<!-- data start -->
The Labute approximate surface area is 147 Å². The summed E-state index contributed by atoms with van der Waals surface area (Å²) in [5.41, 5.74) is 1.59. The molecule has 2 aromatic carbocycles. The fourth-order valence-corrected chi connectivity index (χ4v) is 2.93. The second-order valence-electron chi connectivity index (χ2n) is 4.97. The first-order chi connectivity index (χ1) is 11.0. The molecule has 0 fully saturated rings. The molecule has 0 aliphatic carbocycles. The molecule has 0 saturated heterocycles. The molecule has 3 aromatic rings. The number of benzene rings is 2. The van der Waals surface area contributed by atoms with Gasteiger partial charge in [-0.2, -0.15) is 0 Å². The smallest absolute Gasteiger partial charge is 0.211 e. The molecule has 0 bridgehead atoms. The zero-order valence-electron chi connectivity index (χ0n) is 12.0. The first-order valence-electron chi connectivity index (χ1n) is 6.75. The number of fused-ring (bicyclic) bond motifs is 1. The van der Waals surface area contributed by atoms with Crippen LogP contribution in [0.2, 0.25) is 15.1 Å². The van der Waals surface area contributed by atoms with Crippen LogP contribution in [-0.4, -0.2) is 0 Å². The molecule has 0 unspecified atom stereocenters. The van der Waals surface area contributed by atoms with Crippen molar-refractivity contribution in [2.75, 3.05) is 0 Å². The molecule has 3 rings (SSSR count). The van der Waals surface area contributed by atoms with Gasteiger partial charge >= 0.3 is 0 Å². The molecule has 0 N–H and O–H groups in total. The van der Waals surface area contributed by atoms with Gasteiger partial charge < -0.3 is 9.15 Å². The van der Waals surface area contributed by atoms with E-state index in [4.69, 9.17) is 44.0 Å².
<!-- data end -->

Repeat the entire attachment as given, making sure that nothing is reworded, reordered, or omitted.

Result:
The Labute approximate surface area is 147 Å². The summed E-state index contributed by atoms with van der Waals surface area (Å²) in [5.41, 5.74) is 1.59. The molecule has 2 aromatic carbocycles. The fourth-order valence-corrected chi connectivity index (χ4v) is 2.93. The second-order valence-electron chi connectivity index (χ2n) is 4.97. The first-order chi connectivity index (χ1) is 11.0. The molecule has 0 fully saturated rings. The molecule has 0 aliphatic carbocycles. The molecule has 0 saturated heterocycles. The molecule has 3 aromatic rings. The number of benzene rings is 2. The van der Waals surface area contributed by atoms with Gasteiger partial charge in [-0.2, -0.15) is 0 Å². The smallest absolute Gasteiger partial charge is 0.211 e. The molecule has 0 bridgehead atoms. The zero-order valence-electron chi connectivity index (χ0n) is 12.0. The first-order valence-electron chi connectivity index (χ1n) is 6.75. The number of fused-ring (bicyclic) bond motifs is 1. The van der Waals surface area contributed by atoms with Crippen LogP contribution in [0.2, 0.25) is 15.1 Å². The van der Waals surface area contributed by atoms with Crippen LogP contribution in [-0.4, -0.2) is 0 Å². The molecule has 0 unspecified atom stereocenters. The van der Waals surface area contributed by atoms with Crippen molar-refractivity contribution in [2.75, 3.05) is 0 Å². The molecule has 3 rings (SSSR count). The van der Waals surface area contributed by atoms with Gasteiger partial charge >= 0.3 is 0 Å². The molecule has 0 N–H and O–H groups in total. The van der Waals surface area contributed by atoms with Gasteiger partial charge < -0.3 is 9.15 Å². The van der Waals surface area contributed by atoms with E-state index in [4.69, 9.17) is 44.0 Å².